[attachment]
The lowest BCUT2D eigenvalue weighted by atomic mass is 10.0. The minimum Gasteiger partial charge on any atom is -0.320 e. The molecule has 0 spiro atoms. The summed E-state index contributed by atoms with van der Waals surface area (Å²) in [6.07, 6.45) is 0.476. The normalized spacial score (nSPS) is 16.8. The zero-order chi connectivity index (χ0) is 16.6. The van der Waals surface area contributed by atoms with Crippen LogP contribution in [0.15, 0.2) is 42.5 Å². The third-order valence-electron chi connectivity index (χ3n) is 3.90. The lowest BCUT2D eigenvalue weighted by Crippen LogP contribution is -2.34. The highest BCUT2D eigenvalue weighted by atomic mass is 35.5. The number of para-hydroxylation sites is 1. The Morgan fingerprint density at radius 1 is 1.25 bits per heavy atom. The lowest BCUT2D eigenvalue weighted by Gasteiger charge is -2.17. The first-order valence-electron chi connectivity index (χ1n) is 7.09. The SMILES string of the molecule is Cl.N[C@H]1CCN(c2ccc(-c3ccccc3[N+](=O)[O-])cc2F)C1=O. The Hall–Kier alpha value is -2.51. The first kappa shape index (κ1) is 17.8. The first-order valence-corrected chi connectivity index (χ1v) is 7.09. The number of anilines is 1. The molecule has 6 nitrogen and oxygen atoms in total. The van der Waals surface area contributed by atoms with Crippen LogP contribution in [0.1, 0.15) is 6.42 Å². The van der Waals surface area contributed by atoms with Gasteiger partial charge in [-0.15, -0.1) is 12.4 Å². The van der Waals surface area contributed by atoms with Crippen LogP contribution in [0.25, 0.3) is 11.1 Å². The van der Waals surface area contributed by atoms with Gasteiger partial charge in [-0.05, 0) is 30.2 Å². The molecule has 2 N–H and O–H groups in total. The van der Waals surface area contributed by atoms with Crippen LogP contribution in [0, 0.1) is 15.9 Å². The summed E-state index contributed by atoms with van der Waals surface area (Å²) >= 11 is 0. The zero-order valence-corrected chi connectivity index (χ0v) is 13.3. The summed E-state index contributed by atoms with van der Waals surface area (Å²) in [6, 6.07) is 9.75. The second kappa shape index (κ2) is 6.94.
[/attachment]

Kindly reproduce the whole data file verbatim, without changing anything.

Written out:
The lowest BCUT2D eigenvalue weighted by atomic mass is 10.0. The minimum Gasteiger partial charge on any atom is -0.320 e. The molecule has 0 spiro atoms. The summed E-state index contributed by atoms with van der Waals surface area (Å²) in [6.07, 6.45) is 0.476. The normalized spacial score (nSPS) is 16.8. The zero-order chi connectivity index (χ0) is 16.6. The van der Waals surface area contributed by atoms with Crippen LogP contribution in [0.15, 0.2) is 42.5 Å². The third-order valence-electron chi connectivity index (χ3n) is 3.90. The lowest BCUT2D eigenvalue weighted by Crippen LogP contribution is -2.34. The highest BCUT2D eigenvalue weighted by atomic mass is 35.5. The number of para-hydroxylation sites is 1. The Morgan fingerprint density at radius 1 is 1.25 bits per heavy atom. The lowest BCUT2D eigenvalue weighted by Gasteiger charge is -2.17. The first-order valence-electron chi connectivity index (χ1n) is 7.09. The SMILES string of the molecule is Cl.N[C@H]1CCN(c2ccc(-c3ccccc3[N+](=O)[O-])cc2F)C1=O. The Hall–Kier alpha value is -2.51. The first kappa shape index (κ1) is 17.8. The first-order valence-corrected chi connectivity index (χ1v) is 7.09. The number of anilines is 1. The molecule has 6 nitrogen and oxygen atoms in total. The van der Waals surface area contributed by atoms with Crippen LogP contribution in [0.1, 0.15) is 6.42 Å². The van der Waals surface area contributed by atoms with Gasteiger partial charge in [-0.15, -0.1) is 12.4 Å². The van der Waals surface area contributed by atoms with Crippen LogP contribution in [0.25, 0.3) is 11.1 Å². The van der Waals surface area contributed by atoms with Gasteiger partial charge in [-0.05, 0) is 30.2 Å². The molecule has 2 N–H and O–H groups in total. The van der Waals surface area contributed by atoms with Crippen LogP contribution in [0, 0.1) is 15.9 Å². The summed E-state index contributed by atoms with van der Waals surface area (Å²) >= 11 is 0. The zero-order valence-corrected chi connectivity index (χ0v) is 13.3. The summed E-state index contributed by atoms with van der Waals surface area (Å²) in [6, 6.07) is 9.75. The second kappa shape index (κ2) is 6.94.